Influence of telmisartan on insulin response after glucose loading in obese patients with hypertension: ARB Trial of hypertension in obese patients with hyperinsulinemia assessed by oral glucose tolerance test (ATHLETE)
The number of patients with both hypertension and obesity has been increasing in Japan. Many of these patients may also have insulin resistance. Telmisartan, an angiotensin II receptor blocker (ARB), selectively activates peroxisome proliferatoractivated receptor (PPAR)-gamma, and this effect is considered to markedly improve insulin resistance in obese patients with hypertension. We compared the antihypertensive and insulin resistance-improving effects of telmisartan with those of candesartan and valsartan in this patient population.
Twenty-eight elderly patients with an average body mass index (BMI) of 27.1 kg/m(2) were enrolled in this 6-month study. Patients were randomly selected to either switch from candesartan or valsartan to telmisartan or to continue with their current ARB. A 75 g oral glucose tolerance test (OGTT) was performed before and after switching, and the effect of telmisartan on the insulin response to glucose loading was investigated.
There was no significant difference in blood pressure between the two groups after drug administration, but glucose tolerance significantly improved in the telmisartan group. The hyperinsulin response to glucose loading also significantly improved in those taking telmisartan, as well as homeostasis model assessment of insulin resistance (HOMA-IR). These changes were not observed in the control group.
In patients with hypertension and obesity showing insulin resistance, treatment with telmisartan significantly improved the hyperinsulin response to glucose loading. Telmisartan may therefore be beneficial in these patients.
"Telmisartan significantly improved HOMA-IR in hypertensive patients and also significantly decreased HbA1c in type 2 diabetic patients, especially in those with poor glycemic control . Treatment with telmisartan significantly improved the hyper-insulin response to glucose loading in patients with hypertension and obesity showing insulin resistance . The favorable effect of ARBs on lipid and glucose metabolism that we observed may be caused in part by activation of PPAR-γ. "
[Show abstract][Hide abstract] ABSTRACT: Both angiotensin II type I receptor blockers (ARBs) and calcium channel blockers (CCBs) are widely used antihypertensive drugs. Many clinical studies have demonstrated and compared the organ-protection effects and adverse events of these drugs. However, few large-scale studies have focused on the effect of these drugs as monotherapy on laboratory parameters. We evaluated and compared the effects of ARB and CCB monotherapy on clinical laboratory parameters in patients with concomitant hypertension and type 2 diabetes mellitus.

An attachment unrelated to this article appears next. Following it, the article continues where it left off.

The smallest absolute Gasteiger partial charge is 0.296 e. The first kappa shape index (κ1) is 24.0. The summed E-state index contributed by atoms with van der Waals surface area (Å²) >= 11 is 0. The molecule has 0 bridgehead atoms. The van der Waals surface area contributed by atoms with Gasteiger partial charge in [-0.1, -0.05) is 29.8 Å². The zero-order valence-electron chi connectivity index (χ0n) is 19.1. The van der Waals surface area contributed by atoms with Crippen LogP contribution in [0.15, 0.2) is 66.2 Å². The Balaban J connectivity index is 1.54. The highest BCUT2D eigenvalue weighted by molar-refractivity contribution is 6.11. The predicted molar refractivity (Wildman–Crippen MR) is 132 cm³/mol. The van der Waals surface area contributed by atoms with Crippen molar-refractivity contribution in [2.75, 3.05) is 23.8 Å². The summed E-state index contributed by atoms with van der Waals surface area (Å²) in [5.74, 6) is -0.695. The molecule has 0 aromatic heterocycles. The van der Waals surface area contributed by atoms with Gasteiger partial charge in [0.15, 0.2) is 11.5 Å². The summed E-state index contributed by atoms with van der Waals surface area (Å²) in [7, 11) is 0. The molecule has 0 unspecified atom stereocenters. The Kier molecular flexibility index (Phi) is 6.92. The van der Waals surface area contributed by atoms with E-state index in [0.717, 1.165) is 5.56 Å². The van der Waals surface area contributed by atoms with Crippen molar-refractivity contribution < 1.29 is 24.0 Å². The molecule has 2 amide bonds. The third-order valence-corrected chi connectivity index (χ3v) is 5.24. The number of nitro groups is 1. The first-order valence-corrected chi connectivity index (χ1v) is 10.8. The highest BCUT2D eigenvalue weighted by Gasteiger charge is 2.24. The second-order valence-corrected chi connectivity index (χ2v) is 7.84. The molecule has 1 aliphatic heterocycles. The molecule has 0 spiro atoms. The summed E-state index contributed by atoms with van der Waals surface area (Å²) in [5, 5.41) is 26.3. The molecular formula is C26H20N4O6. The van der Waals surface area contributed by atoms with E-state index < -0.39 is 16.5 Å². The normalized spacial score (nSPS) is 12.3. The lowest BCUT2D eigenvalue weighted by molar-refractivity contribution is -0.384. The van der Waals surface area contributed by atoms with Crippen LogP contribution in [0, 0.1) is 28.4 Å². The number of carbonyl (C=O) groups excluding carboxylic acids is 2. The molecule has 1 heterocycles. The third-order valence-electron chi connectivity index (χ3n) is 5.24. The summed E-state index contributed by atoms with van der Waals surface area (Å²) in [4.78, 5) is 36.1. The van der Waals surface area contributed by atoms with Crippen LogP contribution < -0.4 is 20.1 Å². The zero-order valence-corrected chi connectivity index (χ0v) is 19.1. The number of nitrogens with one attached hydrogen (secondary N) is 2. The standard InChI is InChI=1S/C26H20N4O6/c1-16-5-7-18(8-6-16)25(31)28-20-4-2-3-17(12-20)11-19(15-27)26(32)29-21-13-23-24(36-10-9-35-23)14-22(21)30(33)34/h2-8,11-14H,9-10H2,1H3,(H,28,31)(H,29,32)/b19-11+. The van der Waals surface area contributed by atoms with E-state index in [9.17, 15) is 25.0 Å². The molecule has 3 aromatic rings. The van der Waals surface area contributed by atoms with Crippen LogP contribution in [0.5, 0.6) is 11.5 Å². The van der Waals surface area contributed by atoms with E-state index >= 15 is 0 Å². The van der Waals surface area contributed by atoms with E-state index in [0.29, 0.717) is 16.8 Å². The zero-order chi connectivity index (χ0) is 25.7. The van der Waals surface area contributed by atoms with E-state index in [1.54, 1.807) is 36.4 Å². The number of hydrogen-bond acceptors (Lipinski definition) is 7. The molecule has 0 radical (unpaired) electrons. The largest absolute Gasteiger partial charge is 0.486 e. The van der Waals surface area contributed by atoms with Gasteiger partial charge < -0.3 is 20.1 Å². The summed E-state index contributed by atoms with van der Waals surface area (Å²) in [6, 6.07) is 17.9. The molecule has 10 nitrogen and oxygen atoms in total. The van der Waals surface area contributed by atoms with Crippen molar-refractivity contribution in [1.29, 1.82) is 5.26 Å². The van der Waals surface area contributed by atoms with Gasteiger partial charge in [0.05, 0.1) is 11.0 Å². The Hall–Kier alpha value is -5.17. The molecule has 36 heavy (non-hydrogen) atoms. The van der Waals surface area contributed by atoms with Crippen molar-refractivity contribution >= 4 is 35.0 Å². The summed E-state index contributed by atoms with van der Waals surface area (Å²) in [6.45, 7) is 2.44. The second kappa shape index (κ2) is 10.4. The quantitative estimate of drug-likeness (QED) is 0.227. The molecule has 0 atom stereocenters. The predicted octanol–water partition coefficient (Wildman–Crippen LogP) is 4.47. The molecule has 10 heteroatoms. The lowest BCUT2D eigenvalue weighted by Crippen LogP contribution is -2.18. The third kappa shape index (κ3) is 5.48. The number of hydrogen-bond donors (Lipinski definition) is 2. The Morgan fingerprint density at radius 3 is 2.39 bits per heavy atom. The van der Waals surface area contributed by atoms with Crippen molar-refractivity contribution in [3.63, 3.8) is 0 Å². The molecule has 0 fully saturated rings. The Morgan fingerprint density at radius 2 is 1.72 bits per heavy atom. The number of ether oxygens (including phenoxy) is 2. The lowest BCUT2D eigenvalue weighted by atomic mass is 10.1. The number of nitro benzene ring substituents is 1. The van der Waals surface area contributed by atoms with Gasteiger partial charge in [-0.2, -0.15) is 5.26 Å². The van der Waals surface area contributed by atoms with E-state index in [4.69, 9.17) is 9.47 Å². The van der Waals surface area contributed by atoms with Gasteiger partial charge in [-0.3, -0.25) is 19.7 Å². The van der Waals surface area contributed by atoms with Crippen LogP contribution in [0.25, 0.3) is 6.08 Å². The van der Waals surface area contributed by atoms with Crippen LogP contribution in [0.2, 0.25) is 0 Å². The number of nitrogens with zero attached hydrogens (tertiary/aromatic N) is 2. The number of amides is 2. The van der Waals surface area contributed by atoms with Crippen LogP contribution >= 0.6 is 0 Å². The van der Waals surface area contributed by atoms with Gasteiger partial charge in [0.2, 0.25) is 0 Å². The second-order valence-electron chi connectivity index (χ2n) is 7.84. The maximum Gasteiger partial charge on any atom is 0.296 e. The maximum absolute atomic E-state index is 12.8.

We used data from the Clinical Data Warehouse of Nihon University School of Medicine obtained between Nov 1, 2004 and July 31, 2011, to identify cohorts of new ARB users (n = 601) and propensity-score matched new CCB users (n = 601), with concomitant mild to moderate hypertension and type 2 diabetes mellitus. We used a multivariate-adjusted regression model to adjust for differences between ARB and CCB users, and compared laboratory parameters including serum levels of triglyceride (TG), total cholesterol (TC), non-fasting blood glucose, hemoglobin A1c (HbA1c), sodium, potassium, creatinine, alanine aminotransferase (ALT), aspartate aminotransferase (AST), gamma-glutamyltransferase (GGT), hemoglobin and hematocrit, and white blood cell (WBC), red blood cell (RBC) and platelet (PLT) counts up to 12 months after the start of ARB or CCB monotherapy.
We found a significant reduction of serum TC, HbA1c, hemoglobin and hematocrit and RBC count and a significant increase of serum potassium in ARB users, and a reduction of serum TC and hemoglobin in CCB users, from the baseline period to the exposure period. The reductions of RBC count, hemoglobin and hematocrit in ARB users were significantly greater than those in CCB users. The increase of serum potassium in ARB users was significantly greater than that in CCB users.
Our study suggested that hematological adverse effects and electrolyte imbalance are greater with ARB monotherapy than with CCB monotherapy.
Data provided are for informational purposes only. Although carefully collected, accuracy cannot be guaranteed. The impact factor represents a rough estimation of the journal's impact factor and does not reflect the actual current impact factor. Publisher conditions are provided by RoMEO. Differing provisions from the publisher's actual policy or licence agreement may be applicable.